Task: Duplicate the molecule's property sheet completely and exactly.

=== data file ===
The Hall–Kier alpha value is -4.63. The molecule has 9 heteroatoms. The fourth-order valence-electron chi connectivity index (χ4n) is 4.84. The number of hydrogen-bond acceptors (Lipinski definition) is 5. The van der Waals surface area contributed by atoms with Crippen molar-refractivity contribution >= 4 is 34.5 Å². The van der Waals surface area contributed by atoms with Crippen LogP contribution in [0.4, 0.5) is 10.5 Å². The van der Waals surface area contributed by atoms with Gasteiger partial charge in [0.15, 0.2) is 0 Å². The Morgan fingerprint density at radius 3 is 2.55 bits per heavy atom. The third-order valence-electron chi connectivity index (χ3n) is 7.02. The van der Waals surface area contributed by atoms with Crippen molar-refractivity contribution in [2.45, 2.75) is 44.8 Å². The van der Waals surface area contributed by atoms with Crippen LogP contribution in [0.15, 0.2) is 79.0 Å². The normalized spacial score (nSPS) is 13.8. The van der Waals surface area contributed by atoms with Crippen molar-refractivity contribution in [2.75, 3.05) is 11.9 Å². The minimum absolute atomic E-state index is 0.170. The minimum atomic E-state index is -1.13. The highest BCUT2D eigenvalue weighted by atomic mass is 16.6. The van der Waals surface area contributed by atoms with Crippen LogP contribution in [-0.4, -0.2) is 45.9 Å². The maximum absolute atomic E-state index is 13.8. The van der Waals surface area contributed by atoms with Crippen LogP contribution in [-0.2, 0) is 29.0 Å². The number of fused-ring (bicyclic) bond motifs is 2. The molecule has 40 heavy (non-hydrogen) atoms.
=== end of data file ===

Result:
The Hall–Kier alpha value is -4.63. The molecule has 9 heteroatoms. The fourth-order valence-electron chi connectivity index (χ4n) is 4.84. The number of hydrogen-bond acceptors (Lipinski definition) is 5. The van der Waals surface area contributed by atoms with Crippen molar-refractivity contribution >= 4 is 34.5 Å². The van der Waals surface area contributed by atoms with Crippen LogP contribution in [0.4, 0.5) is 10.5 Å². The van der Waals surface area contributed by atoms with Gasteiger partial charge in [0.15, 0.2) is 0 Å². The Morgan fingerprint density at radius 3 is 2.55 bits per heavy atom. The third-order valence-electron chi connectivity index (χ3n) is 7.02. The van der Waals surface area contributed by atoms with Crippen molar-refractivity contribution in [2.45, 2.75) is 44.8 Å². The van der Waals surface area contributed by atoms with Crippen LogP contribution in [0.15, 0.2) is 79.0 Å². The normalized spacial score (nSPS) is 13.8. The van der Waals surface area contributed by atoms with Crippen molar-refractivity contribution in [2.75, 3.05) is 11.9 Å². The minimum absolute atomic E-state index is 0.170. The minimum atomic E-state index is -1.13. The highest BCUT2D eigenvalue weighted by atomic mass is 16.6. The van der Waals surface area contributed by atoms with Crippen LogP contribution in [-0.4, -0.2) is 45.9 Å². The maximum absolute atomic E-state index is 13.8. The van der Waals surface area contributed by atoms with Crippen LogP contribution in [-0.2, 0) is 29.0 Å². The number of fused-ring (bicyclic) bond motifs is 2. The molecule has 40 heavy (non-hydrogen) atoms.